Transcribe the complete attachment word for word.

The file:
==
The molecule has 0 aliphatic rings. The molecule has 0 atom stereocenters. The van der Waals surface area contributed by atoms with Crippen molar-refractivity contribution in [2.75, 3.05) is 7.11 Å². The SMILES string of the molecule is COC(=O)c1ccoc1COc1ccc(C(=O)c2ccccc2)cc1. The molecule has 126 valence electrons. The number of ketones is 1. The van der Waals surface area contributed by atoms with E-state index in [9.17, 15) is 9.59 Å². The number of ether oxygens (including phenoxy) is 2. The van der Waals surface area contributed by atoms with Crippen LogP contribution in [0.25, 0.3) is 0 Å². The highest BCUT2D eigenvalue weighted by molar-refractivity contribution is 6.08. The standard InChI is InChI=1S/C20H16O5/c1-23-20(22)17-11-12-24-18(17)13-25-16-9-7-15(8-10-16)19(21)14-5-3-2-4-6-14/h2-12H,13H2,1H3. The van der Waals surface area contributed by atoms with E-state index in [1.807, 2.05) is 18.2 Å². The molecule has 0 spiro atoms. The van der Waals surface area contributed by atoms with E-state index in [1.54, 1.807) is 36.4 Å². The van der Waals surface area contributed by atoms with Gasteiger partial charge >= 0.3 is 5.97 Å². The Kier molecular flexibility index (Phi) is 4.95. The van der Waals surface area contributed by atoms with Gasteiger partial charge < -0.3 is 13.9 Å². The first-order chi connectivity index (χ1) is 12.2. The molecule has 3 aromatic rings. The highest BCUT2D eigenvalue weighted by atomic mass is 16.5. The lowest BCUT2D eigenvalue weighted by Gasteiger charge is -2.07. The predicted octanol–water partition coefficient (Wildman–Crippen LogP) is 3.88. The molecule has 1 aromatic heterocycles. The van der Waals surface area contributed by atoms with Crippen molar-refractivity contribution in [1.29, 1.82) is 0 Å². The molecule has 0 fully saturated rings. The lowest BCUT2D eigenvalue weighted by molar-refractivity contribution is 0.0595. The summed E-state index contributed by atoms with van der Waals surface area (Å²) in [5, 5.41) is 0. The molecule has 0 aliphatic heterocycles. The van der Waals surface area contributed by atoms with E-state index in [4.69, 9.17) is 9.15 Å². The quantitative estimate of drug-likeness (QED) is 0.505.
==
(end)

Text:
The molecule has 0 aliphatic rings. The molecule has 0 atom stereocenters. The van der Waals surface area contributed by atoms with Crippen molar-refractivity contribution in [2.75, 3.05) is 7.11 Å². The SMILES string of the molecule is COC(=O)c1ccoc1COc1ccc(C(=O)c2ccccc2)cc1. The molecule has 126 valence electrons. The number of ketones is 1. The van der Waals surface area contributed by atoms with E-state index in [9.17, 15) is 9.59 Å². The number of ether oxygens (including phenoxy) is 2. The van der Waals surface area contributed by atoms with Crippen LogP contribution in [0.25, 0.3) is 0 Å². The highest BCUT2D eigenvalue weighted by molar-refractivity contribution is 6.08. The standard InChI is InChI=1S/C20H16O5/c1-23-20(22)17-11-12-24-18(17)13-25-16-9-7-15(8-10-16)19(21)14-5-3-2-4-6-14/h2-12H,13H2,1H3. The van der Waals surface area contributed by atoms with E-state index in [1.807, 2.05) is 18.2 Å². The molecule has 0 spiro atoms. The van der Waals surface area contributed by atoms with E-state index in [1.54, 1.807) is 36.4 Å². The van der Waals surface area contributed by atoms with Gasteiger partial charge >= 0.3 is 5.97 Å². The Kier molecular flexibility index (Phi) is 4.95. The van der Waals surface area contributed by atoms with Gasteiger partial charge < -0.3 is 13.9 Å². The first-order chi connectivity index (χ1) is 12.2. The molecule has 3 aromatic rings. The highest BCUT2D eigenvalue weighted by atomic mass is 16.5. The lowest BCUT2D eigenvalue weighted by Gasteiger charge is -2.07. The predicted octanol–water partition coefficient (Wildman–Crippen LogP) is 3.88. The molecule has 1 aromatic heterocycles. The van der Waals surface area contributed by atoms with Crippen molar-refractivity contribution in [1.29, 1.82) is 0 Å². The molecule has 0 fully saturated rings. The lowest BCUT2D eigenvalue weighted by molar-refractivity contribution is 0.0595. The summed E-state index contributed by atoms with van der Waals surface area (Å²) in [5, 5.41) is 0. The molecule has 0 aliphatic heterocycles. The van der Waals surface area contributed by atoms with E-state index in [4.69, 9.17) is 9.15 Å². The quantitative estimate of drug-likeness (QED) is 0.505.